QUEEN OF KATWE – Review by Susan Granger

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Based on a true story, this film chronicles how talented Phiona Mutesi (Madina Nalwanga) from the poverty-stricken streets of Katwe, a township that’s south of Kampala, the capital of Uganda, became a world-class chess champion. Her journey begins when resilient nine year-old Phiona meets Robert Katende (David Oyelowo), who runs a sports outreach program of the local church’s youth ministry, teaching scrappy slum kids, struggling to survive, how to play chess – bribing them with a free cup of porridge. Read on…

Like Phiona, he’s suffered deprivation and hardship. Because of class discrimination, even with an engineering degree, Katende cannot get a proper, full-time job without family connections.

In chess, Phiona is told, “The small one can become the big one.”

Phiona’s enthusiasm for the new game infuriates her hard-working, widowed mother, Nakku Harriet (Lupita Nyong’o), whose income depends on Phiona and her brother Brian (Martin Kabanza) selling maize in the marketplace.

But when compassionate Katende realizes that illiterate Phiona is truly a prodigy, he finds ways to help her not only to learn to read but also overcome the many obstacles thrown in her path.

Based on Tim Crothers’s 2012 non-fiction book, William Wheeler’s melodramatic, triumph-of-the-underdog script follows a predictably biographical, sports story formula – with far too many platitudes.

With extraordinary sensitivity, Indian-American Mira Nair (“Mississippi Masala,” “Monsoon Wedding”) depicts the harsh, almost unimaginable squalor in which the family lives, often without food, shelter, schooling or medical care, and directs Ugandan newcomer Madina Nalwanga with utmost delicacy.

Her debut performance is richly enhanced by the supporting cast, headed by David Oyelowo (“Selma”) and Lupita Nyong’o (Oscar-winner for “12 Years a Slave”).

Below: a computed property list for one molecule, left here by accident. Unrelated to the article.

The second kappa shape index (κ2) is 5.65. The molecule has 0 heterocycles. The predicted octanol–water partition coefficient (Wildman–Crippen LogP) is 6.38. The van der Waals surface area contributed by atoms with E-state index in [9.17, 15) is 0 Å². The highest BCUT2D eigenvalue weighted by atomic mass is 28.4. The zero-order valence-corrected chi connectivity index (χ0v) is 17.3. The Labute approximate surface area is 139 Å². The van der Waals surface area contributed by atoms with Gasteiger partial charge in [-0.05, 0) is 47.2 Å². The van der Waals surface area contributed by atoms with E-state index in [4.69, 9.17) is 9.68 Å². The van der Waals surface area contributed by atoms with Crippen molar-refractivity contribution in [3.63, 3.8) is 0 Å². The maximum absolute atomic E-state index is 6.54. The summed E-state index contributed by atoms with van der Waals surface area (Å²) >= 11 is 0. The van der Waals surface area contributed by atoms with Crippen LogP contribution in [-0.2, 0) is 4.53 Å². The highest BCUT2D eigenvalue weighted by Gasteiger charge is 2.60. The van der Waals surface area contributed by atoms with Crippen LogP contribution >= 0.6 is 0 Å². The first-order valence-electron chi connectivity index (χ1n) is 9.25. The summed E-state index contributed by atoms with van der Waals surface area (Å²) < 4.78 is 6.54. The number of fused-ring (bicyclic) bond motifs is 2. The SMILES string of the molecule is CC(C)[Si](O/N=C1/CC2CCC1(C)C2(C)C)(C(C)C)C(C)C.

Great credit should also go to cinematographer Sean Bobbitt for capturing the authentic African shantytown atmosphere, along with production designer Stephanie Carroll, costume designer Mobotaji Dawodu and editor Barry Alexander Brown.

And the charming closing credits feature the actors standing alongside their real-life counterparts.

On the Granger Movie Gauge of 1 to 10, “Queen of Katwe” is an inspirational 7, concluding that being a winner can be a mixed blessing.

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Susan Granger

Susan Granger is a product of Hollywood. Her natural father, S. Sylvan Simon, was a director and producer at R.K.O., M.G.M. and Columbia Pictures; her adoptive father, Armand Deutsch, produced movies at M.G.M. As a child, Susan appeared in movies with Abbott & Costello, Red Skelton, Lucille Ball, Margaret O'Brien and Lassie. She attended Mills College in California, studying journalism with Pierre Salinger, and graduated from the University of Pennsylvania, Phi Beta Kappa, with highest honors in journalism. During her adult life, Susan has been on radio and television as an anchorwoman and movie/drama critic. Her newspaper reviews have been syndicated around the world, and she has appeared on American Movie Classics cable television. In addition, her celebrity interviews and articles have been published in REDBOOK, PLAYBOY, FAMILY CIRCLE, COSMOPOLITAN, WORKING WOMAN and THE NEW YORK TIMES, as well as in PARIS MATCH, ELLE, HELLO, CARIBBEAN WORLD, ISLAND LIFE, MACO DESTINATIONS, NEWS LIMITED NEWSPAPERS (Australia), UK DAILY MAIL, UK SUNDAY MIRROR, DS (France), LA REPUBBLICA (Italy), BUNTE (Germany), VIP TRAVELLER (Krisworld) and many other international publications through SSG Syndicate. Susan also lectures on the "Magic and Mythology of Hollywood" and "Don't Take It Personally: Conquering Criticism and other Survival Skills," originally published on tape by Dove Audio.